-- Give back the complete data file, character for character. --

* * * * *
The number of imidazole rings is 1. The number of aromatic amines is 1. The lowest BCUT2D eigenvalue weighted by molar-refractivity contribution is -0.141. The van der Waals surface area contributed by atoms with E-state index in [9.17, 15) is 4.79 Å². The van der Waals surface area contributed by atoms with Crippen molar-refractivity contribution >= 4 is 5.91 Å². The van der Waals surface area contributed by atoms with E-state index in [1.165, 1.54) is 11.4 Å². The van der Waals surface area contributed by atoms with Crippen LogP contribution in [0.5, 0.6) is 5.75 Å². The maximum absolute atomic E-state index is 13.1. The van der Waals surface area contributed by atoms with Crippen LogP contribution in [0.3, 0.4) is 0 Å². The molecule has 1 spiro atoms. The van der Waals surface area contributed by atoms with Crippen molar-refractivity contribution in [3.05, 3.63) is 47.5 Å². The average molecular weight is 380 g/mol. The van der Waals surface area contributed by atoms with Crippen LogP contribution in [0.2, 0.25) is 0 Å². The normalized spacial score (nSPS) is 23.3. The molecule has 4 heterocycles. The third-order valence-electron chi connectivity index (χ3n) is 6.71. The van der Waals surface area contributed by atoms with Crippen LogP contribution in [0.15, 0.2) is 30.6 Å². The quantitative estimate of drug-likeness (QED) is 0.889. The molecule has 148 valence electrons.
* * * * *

The number of imidazole rings is 1. The number of aromatic amines is 1. The lowest BCUT2D eigenvalue weighted by molar-refractivity contribution is -0.141. The van der Waals surface area contributed by atoms with E-state index in [9.17, 15) is 4.79 Å². The van der Waals surface area contributed by atoms with Crippen molar-refractivity contribution >= 4 is 5.91 Å². The van der Waals surface area contributed by atoms with E-state index in [1.165, 1.54) is 11.4 Å². The van der Waals surface area contributed by atoms with Crippen LogP contribution in [0.5, 0.6) is 5.75 Å². The maximum absolute atomic E-state index is 13.1. The van der Waals surface area contributed by atoms with Crippen LogP contribution in [0.3, 0.4) is 0 Å². The molecule has 1 spiro atoms. The van der Waals surface area contributed by atoms with Crippen molar-refractivity contribution in [3.05, 3.63) is 47.5 Å². The average molecular weight is 380 g/mol. The van der Waals surface area contributed by atoms with Crippen LogP contribution in [0.2, 0.25) is 0 Å². The normalized spacial score (nSPS) is 23.3. The molecule has 4 heterocycles. The third-order valence-electron chi connectivity index (χ3n) is 6.71. The van der Waals surface area contributed by atoms with Crippen LogP contribution in [0.15, 0.2) is 30.6 Å². The quantitative estimate of drug-likeness (QED) is 0.889. The molecule has 148 valence electrons.